When George Steinbrenner completely turned over control of the New York Yankees to his sons Hank and Hal back in 2006, he surely felt that they were up to the task of keeping the Yankee legacy going. There is little doubt that the Steinbrenner boys are together George. As a team, they embody everything their father stood for and continue to use their money as a tool in the pursuit of World Series titles. But, fans should begin to listen to the words they use and not filter them with the Boss’s voice.
There is something to the way that the Steinbrenners have run this Yankee organization that has had an adverse affect on it fans. In fact, it is easy to suggest that the boo-bird mentality was instilled in part by George himself. Some Yankees fans feel entitled to having the best team on the field each and every season. The Steinbrenner mentality of winning the World Series each season is obviously not a poor goal, but an unrealistic measure of success and should not be taken on its face.
To the sons’ credit, they are a step behind their father in terms of the immediacy of delivering their feelings to the media. George loved the back page and while Hank is good for an occasional kick in the pants quote, he is tamed by his brother Hal, the calm counterpart.
The Yankee ownership has learned over the years to allow their management team to do their jobs—mostly. This is not to say that Hank and Hal are not a part of the decision making process when it comes to the roster and where their money is spent–they are still heavily involved. There isn’t a move made in which their stamp isn’t the final part of the process.
While many outside of Yankee fandom (and some within) think there is a ‘spend at will’ mantra from ownership, it is quite the opposite. This will always be a team which is at the top of the payroll ranks so long as the Steinbrenners are at the helm. However, recently they are becoming more in tune with the fact that the money is not the only method to fielding a winning team. In addition, they have rightly determined that cash they lose from the competitive balance or luxury tax could be put to other areas of the organization.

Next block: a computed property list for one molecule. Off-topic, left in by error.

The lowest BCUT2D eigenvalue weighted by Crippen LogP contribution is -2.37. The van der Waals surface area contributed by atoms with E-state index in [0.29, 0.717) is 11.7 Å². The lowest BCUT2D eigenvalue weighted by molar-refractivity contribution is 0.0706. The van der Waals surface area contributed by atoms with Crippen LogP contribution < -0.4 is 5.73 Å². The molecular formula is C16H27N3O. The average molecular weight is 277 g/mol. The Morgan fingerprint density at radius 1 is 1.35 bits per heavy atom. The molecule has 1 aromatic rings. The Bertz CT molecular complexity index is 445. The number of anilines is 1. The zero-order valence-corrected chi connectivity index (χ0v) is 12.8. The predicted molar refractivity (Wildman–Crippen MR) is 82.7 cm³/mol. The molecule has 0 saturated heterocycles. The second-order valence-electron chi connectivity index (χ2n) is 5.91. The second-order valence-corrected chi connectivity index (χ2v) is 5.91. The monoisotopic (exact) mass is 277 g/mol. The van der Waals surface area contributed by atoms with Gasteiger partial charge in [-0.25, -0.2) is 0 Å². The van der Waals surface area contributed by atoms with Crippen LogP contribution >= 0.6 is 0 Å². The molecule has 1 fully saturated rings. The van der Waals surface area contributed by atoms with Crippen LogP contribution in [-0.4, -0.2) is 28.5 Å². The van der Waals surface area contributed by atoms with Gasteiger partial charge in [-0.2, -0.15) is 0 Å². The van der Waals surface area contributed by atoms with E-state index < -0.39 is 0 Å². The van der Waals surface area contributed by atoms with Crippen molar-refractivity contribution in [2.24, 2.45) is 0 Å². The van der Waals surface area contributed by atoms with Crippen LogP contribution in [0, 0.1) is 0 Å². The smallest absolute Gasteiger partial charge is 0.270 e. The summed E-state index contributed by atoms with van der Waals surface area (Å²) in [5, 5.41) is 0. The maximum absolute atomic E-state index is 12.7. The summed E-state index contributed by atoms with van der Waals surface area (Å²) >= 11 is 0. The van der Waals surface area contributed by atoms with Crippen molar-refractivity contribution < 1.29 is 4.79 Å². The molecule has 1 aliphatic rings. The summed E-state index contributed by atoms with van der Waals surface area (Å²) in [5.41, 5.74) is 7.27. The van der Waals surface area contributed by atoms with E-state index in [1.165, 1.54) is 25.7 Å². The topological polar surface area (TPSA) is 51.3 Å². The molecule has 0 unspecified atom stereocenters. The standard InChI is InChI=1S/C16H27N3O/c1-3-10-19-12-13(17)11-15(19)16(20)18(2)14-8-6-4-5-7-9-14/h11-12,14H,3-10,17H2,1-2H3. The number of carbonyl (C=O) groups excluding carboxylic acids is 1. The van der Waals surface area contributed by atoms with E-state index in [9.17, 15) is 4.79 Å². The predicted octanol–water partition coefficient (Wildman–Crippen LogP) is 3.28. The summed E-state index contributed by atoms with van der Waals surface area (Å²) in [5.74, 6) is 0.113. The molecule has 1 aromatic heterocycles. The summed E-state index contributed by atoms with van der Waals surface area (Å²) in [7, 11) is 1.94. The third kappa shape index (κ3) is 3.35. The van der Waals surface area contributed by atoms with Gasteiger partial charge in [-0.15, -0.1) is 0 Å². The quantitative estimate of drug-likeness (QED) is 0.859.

Hal put out a statement yesterday in which he spoke of the “disappointment” of the season, but also acknowledged the Yankees had many obstacles to overcome to reach the American League Championship Series.
We fell short of our singular and constant goal, which is a World Series Championship. However, I am proud of the accomplishments of this year’s team. We earned the best record in the American League and were one of the four teams to advance to the League Championship Series, despite having to overcome and fight through a series of long-term injuries to a number of our key players.
Steinbrenner vowed to use the offseason to address their issues and, “Examine our season in its totality, assess all of our strengths and weaknesses and take the necessary steps needed to maintain our sole focus of winning the World Series in 2013.”
Most importantly from a fans’ standpoint is this part of the statement.
Nothing has changed. Nothing will change. My family—and our organization—has a long-standing commitment to provide all of our fans a championship-caliber team year after year.
The commitment is still there and the goal is alive. But Yankees fans need to understand that just because the goal is the ultimate prize, there will continue to be the chance of disappointment. Winning the World Series is an immense task. It take several breaks in the course of 162 games and requires superior play with little room for error in winning 11 or 12 games during a playoff run.
We as fans should not expect a championship each season and consider anything less a failure. The Steinbrenners don’t and it is their money invested in the team which gives management the ability to field a playoff caliber team each season.
Read the words, there is no promise to win—there is an assurance to put forth their resources to field a team that has the ability to win it all. This isn’t the ‘heads will roll’ mentality of their father speaking. This is a calculated yet still spirited ownership—one which wants to win a World Series each and every season—that has not stopped. As fans we must be happy with the continued pursuit and follow the owners lead if the Yankees are sent home without a championship. Winning it all is still the goal, but falling short is not a failure, it’s a disappointment.